Rally for Our TV June 1 in Toronto!

Fresh back from their annual cross-border American programming shopping spree, Canadian broadcasters are set to unveil their fall TV schedules this week. Canadian actors plan to deliver them this homecoming message: BUY CANADIAN!

What:    ACTRA rally, outside Global TV’s “upfronts” press conference

Date:    Tuesday, June 1, 2010

Time:    2:00 – 3:00pm EST

Where:  Outside the Hazelton Hotel, 118 Yorkville Ave., Toronto

Canadian broadcasters are annually spending hundreds of millions of dollars on Hollywood programs that can already be seen on American networks, while squeezing Canadian TV off their schedules. The CRTC’s new March numbers show that their spending on foreign programming has soared to a record high: $846.3 million, and a 3.3% spending decrease on Canadian programs.

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31

05 2010

U.S. SPENDING BY CANADIAN BROADCASTERS SOARS TO RECORD HIGH

May 21, 2010 – Toronto – The CRTC just reported another record-breaking year for foreign program spending by Canadian broadcasters, and a 3.3% spending decrease on Canadian programs. Figures show that despite declining revenues, private broadcasters spent a record amount on U.S. and foreign shows in 2009 – 59% of all their programming expenses or $846.3 million.

“Our Canadian broadcasters are in Hollywood this week, on their habitual cross-border shopping spree. We’re fed up with their previous performances which have pushed our Canadian programming further off the dial.” said Ferne Downey, ACTRA National President. “They’ve been packing their schedules tight with U.S. programming and ready-to-go promotion packages while enjoying the benefit of protection from foreign competition. Let’s hope they surprise us with lots of Canadian programs at their upfronts.”

The new CRTC policy gives Canadian broadcasters free rein on their exhibition of TV drama and doesn’t require that they air any of those programs, so the L.A. shopping sprees continue. ACTRA will continue to press for higher spending requirements and the imposition of exhibition requirements for Canadian programing during the 2011 licence renewal hearings.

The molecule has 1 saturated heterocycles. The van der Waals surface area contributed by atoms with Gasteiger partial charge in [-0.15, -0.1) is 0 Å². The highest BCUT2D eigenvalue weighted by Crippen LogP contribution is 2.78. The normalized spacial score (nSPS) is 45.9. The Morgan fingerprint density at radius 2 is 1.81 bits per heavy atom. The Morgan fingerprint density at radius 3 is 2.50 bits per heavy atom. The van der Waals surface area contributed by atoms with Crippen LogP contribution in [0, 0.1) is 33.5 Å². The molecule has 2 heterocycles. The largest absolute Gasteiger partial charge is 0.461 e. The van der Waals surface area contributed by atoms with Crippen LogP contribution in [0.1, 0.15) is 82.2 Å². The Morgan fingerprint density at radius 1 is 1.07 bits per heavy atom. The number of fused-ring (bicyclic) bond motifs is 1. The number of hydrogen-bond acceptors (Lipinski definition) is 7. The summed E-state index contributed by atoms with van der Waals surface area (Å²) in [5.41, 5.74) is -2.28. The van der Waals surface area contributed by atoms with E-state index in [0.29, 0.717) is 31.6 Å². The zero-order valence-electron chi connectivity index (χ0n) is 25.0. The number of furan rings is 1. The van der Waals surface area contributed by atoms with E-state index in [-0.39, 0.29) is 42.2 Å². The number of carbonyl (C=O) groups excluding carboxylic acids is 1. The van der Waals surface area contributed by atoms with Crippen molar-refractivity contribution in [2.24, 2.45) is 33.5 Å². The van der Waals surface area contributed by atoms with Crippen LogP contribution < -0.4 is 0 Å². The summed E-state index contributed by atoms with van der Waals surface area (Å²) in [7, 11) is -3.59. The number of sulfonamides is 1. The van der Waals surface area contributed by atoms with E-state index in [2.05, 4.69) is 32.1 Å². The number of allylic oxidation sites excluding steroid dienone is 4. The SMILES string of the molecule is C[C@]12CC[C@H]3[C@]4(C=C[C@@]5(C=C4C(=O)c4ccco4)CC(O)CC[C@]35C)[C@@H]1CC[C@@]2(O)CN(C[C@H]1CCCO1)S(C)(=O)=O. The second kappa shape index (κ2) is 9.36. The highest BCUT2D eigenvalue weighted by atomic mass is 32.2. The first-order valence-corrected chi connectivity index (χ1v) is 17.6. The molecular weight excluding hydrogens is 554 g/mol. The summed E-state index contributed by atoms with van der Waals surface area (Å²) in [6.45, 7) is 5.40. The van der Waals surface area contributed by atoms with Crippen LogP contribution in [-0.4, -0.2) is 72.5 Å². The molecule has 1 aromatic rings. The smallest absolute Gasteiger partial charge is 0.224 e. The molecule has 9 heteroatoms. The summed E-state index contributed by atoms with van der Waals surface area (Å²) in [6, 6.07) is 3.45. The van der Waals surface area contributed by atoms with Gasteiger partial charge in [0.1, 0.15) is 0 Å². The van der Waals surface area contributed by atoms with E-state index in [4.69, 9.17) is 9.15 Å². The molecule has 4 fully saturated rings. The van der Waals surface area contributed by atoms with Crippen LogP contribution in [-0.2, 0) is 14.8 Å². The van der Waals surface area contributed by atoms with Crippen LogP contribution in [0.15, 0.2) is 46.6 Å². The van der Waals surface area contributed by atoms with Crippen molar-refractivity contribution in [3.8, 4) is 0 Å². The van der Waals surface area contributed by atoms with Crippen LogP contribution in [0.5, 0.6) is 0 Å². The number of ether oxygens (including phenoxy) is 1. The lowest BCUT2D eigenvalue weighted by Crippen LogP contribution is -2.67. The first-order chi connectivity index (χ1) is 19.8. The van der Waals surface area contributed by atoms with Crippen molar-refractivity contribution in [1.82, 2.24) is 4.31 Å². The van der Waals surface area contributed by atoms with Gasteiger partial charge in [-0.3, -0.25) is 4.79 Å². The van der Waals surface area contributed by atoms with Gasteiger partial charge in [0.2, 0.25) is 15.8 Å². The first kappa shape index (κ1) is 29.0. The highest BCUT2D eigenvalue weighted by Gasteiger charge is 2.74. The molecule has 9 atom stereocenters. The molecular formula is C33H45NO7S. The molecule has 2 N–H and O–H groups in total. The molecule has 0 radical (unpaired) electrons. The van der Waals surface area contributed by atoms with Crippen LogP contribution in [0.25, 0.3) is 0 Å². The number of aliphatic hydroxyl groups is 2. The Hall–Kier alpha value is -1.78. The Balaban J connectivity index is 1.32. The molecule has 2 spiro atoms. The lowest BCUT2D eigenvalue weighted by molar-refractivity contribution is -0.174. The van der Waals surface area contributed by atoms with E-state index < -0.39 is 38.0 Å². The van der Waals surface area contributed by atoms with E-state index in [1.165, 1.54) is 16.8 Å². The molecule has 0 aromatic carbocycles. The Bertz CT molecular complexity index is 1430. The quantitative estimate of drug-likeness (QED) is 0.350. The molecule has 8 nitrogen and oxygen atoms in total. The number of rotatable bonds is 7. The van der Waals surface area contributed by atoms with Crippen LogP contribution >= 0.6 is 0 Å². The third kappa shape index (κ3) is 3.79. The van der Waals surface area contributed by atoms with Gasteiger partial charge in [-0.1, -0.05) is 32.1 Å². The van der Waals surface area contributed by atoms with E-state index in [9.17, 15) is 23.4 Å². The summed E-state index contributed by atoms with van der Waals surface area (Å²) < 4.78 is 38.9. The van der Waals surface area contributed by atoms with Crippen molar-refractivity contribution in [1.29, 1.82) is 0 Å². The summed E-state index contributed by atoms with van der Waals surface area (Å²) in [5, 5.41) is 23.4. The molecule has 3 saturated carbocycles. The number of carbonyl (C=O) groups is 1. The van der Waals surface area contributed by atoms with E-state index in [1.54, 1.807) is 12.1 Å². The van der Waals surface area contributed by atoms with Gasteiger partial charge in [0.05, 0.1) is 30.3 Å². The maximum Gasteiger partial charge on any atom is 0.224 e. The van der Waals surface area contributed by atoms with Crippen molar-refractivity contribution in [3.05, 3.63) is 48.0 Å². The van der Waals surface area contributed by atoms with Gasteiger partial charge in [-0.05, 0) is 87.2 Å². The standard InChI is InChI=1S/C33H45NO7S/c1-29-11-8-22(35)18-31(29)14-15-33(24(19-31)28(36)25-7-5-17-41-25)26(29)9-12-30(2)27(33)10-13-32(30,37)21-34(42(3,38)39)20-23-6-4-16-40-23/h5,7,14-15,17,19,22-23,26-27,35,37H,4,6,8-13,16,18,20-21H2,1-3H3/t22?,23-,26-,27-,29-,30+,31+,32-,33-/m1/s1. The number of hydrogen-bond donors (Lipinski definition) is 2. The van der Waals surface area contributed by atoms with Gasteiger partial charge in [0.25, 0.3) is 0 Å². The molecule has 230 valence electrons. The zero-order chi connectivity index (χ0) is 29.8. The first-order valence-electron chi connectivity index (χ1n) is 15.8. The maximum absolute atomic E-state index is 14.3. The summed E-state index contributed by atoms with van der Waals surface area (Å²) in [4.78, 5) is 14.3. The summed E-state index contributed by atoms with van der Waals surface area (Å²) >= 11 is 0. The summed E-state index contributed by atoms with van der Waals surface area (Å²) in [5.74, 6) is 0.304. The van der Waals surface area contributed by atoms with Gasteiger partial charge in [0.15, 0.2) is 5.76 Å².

“We are sick and tired of our private broadcasters whining about their financial situations while spending hundreds of millions of dollars on Hollywood productions. They are ignoring our Canadian economy and culture, while make millions off Canada’s public airwaves without giving anything back.” said Stephen Waddell, ACTRA’s National Executive Director.

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31

05 2010

This just in: CRTC Blows it!

March 22, 2010 – Gatineau – The CRTC has blown its chance to put Canada back in prime time; instead it has given broadcasters a free pass. While ACTRA welcomes the return of Canadian spending requirements on conventional broadcasters, the new policy represents a ’status quo’ on spending and a reduced commitment to overall Canadian programming. Most concerning is the lack of any requirements to air Canadian drama.

“We’ve been fighting for 10 years to get Canadian scripted programming back into prime time, we’re completely gobsmacked that there’s nothing in this policy to ensure that,” said Ferne Downey, ACTRA National President. “It’s the same old story – broadcasters get a free ride while Canadian culture gets put on a back burner. None of the front burner dazzle that requires drama to be aired on the conventional stations. What a disappointment.”

“It’s great that broadcasters are being told to spend money on Canadian drama, but they’re not being told they have to air it. Instead they’ve been given free-reign to dump all of their drama on their specialty channels while feeding Canadians a steady diet of made-in-the U.S. programs in prime time,” said Canadian TV star Nicholas Campbell.